- 07.21.2020 Voices from the Black Community at PCA
On Monday, June 11th, PCA-Arizona held its first Positive Impact Awards event to a soldout crowd of nearly 250 people. This year’s Positive Impact Awards were presented by Zipps & Goldies Neighborhood Sports Grills.
The event began with a special recognition for Tom Lewis, who was the original seed-funder for the Phoenix (now Arizona) Chapter. In addition, the Community Impact Award was presented to Fiesta Bowl Charities, and the Double-Goal Coach® Community Award was presented to David Solano, whose inspirational speech drew a standing ovation from the attendees.
Sagicor Life Insurance was then brought up on stage to introduce our Triple-Impact Competitor® Scholarship Winners that were in attendance for a Q& A session with moderator Paul Calvisi of Arizona Sports 98.7FM. All of the scholarships were fully underwritten by Sagicor Life Insurance. "It was humbling to see how far PCA-Arizona has come in the past year,” said PCA Arizona Executive Director Rich Tomey. "This event was a huge success, as the community support and interest in the mission of PCA was evident. This gives us a huge springboard to take future events to the next level!"
The Positive Impact Awards closed out the afternoon with a Q&A session with the two featured guest speakers that are both PCA National Advisory Board Members - ASU Head Coach Herm Edwards, and Former University of Arizona Head Coach Dick Tomey. Edwards' personality was shining, through his firm handshake and family friendly smile, as people approached the new Arizona State football coach.
During the event, Edwards could barely remain seated. He rose to congratulate each award recipient as they left the stage. As attentive as Edwards was to the honorees, the crowd was equally enthusiastic to hear the points the former ESPN personality was making. One of those moments came when Edwards and former Arizona coach Dick Tomey shared the stage in a Q&A session. Tomey, a Pac-10 coach of the year for the Wildcats, emphasized the importance of teaching players fundamentals, while Edwards, to his left, began nodding his head and clapping his hands in agreement.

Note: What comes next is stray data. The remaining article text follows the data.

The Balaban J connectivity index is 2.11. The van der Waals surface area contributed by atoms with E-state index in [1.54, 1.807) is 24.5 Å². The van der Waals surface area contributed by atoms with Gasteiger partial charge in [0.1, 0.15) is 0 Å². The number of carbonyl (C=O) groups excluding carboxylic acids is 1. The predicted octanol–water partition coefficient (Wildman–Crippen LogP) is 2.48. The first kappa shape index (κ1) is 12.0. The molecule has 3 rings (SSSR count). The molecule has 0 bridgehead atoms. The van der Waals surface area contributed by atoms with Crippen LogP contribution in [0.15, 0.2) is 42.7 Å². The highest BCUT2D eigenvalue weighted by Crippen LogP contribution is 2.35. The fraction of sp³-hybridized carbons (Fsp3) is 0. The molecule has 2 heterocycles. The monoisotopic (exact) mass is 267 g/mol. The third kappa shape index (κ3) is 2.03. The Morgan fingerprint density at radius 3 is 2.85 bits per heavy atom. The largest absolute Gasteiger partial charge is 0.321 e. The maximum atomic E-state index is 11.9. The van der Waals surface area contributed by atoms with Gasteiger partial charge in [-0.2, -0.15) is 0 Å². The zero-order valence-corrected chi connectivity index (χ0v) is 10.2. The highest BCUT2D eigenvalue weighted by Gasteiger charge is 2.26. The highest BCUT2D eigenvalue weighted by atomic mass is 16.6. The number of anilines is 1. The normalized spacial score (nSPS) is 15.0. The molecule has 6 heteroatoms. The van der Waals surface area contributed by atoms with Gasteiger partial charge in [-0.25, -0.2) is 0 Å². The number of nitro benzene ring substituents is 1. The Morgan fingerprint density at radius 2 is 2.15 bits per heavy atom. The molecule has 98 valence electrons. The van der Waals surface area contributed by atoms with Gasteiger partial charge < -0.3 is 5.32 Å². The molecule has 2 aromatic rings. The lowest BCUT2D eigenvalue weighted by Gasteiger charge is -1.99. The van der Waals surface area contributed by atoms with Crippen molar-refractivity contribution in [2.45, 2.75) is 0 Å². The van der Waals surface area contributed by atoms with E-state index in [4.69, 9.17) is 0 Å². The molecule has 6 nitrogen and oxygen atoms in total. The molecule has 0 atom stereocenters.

Edwards continued putting the onus on the coaches in the room to give their athletes “hope,” because even at a young age they've become vulnerable to criticism. That's especially true in the social-media era, where everyone has a voice and athletes are a part of that. “Most people don’t realize, that when you become an athlete, you’re willing to expose yourself in front of an audience,” Edwards said.
"That is very difficult because everyone in the audience has a comment.” Edwards said he believes dealing with the pressures of social media is the toughest challenge for today's athletes – a much different reality than when Edwards, 64, was growing up.
As the program came to a close, Coach Edwards reiterated the importance of winning games and kids leaving his program as better men. “I’ve always been involved in football and I have passion,” Edwards said. “I think I can make a difference in young people’s lives, so that’s what motivates me every day.”